INCUMBENT member for Calare Andrew Gee on Friday admitted the outcome of Saturday's federal election was "up for grabs" as his two fiercest rivals on the ballot made last-ditch attempts to woo undecided voters.
Mr Gee has long been favoured to retain the seat he first won in 2016, and was installed as a $1.25 favourite in a market framed by online betting agency sportsbet as recently as this week.
But the former member for Orange on Friday admitted the reactions of voters to volunteers manning pre-poll centres had been mixed, making it difficult to assess his chances of retaining his place in Parliament.
Some people take all the 'how to votes'. I think the outcome's up for grabs.Member for Calare Andrew Gee
He said there were a lot of very informed voters in Calare, and he had got his messages out to the public, but the election's outcome was difficult to gauge.
"A very large number of people are walking into the polling booths and not taking anyone's 'how to votes', and I think that that means it's hard to say what people are doing," Mr Gee said.
"Then some people take all the 'how to votes'. I think the outcome's up for grabs."
Mr Romano, who has spent the last three weeks door-knocking across the electorate, said voters had warmed to his and the Shooters, Fishers and Farmers Party's messages.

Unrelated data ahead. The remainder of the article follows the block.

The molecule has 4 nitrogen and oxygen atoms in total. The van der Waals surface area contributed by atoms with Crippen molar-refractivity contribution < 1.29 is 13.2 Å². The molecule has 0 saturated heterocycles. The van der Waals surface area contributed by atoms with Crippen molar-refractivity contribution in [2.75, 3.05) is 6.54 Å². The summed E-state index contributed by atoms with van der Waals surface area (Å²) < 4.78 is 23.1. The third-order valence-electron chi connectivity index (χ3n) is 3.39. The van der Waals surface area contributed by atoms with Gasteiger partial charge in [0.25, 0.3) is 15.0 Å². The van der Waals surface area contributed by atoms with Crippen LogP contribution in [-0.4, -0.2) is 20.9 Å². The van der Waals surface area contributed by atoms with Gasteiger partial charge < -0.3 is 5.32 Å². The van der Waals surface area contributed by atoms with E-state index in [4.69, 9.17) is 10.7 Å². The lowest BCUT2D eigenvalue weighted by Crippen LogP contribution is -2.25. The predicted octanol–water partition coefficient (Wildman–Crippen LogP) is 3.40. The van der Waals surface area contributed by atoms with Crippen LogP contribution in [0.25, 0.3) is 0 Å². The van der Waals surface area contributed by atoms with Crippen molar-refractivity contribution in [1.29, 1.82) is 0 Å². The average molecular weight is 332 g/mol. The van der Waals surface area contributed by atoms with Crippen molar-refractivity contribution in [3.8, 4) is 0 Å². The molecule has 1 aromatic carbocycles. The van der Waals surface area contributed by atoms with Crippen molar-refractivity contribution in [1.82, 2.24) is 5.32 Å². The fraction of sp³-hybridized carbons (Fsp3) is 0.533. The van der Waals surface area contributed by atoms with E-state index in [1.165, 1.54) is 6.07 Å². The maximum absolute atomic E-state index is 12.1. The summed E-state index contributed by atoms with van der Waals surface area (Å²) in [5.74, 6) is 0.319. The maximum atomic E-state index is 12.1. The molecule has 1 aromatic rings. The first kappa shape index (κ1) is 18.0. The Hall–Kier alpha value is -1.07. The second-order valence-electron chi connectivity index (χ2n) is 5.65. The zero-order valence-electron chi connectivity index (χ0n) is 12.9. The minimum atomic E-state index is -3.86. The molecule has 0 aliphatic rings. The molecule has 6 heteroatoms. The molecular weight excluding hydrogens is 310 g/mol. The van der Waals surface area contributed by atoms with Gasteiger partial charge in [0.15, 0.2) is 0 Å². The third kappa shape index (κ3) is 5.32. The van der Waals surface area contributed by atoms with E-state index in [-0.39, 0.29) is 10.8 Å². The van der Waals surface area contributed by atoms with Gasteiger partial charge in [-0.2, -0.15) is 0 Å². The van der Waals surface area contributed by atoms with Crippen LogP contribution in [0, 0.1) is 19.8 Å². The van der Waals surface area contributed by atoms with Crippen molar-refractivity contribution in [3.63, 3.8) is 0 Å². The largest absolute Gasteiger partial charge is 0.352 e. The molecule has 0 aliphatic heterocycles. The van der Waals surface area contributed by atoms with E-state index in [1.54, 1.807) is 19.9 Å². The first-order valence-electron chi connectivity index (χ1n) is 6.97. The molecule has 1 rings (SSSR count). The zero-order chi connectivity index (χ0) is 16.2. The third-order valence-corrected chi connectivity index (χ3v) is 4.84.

"It's been personally satisfying to know that what I've been doing, people are receptive. I'm trying to make changes in Calare," he said.
"If I get the opportunity to be elected, you will see a difference and I'll be exactly like [member for Orange] Phil Donato. He gets in there and he fights and I'll be doing exactly the same."
Labor's Jess Jennings said it was time for a change of leadership in Calare, and the Nationals were "severely on the nose" with many people in the state.
"They've not put country people first when it comes to school funding, educational funding, or hospital funding," he said.
Mr Jennings said Labor's focus of "proper funding" for schools and hospitals, along with action on climate change, had received a positive reaction from voters during pre-polling.
In his last message to voters, Mr Jennings said: "If you want to stop the cuts and chaos put the Nats last, vote for Labor".
Mr Gee, however, said voters only needed to look at his "great runs on the board right around the region" to see how he and the Nationals had delivered for the electorate.
Mr Romano said Calare's biggest issues were infrastructure, water, roads and jobs.
There are seven candidates for Calare, with Shuyi Chen of the Christian Democratic Party, United Australia Party candidate Beverly T Cameron, Stephen Bisgrove of the Liberal Democrats, and The Greens' Stephanie Luke joining the other three on the ballot.
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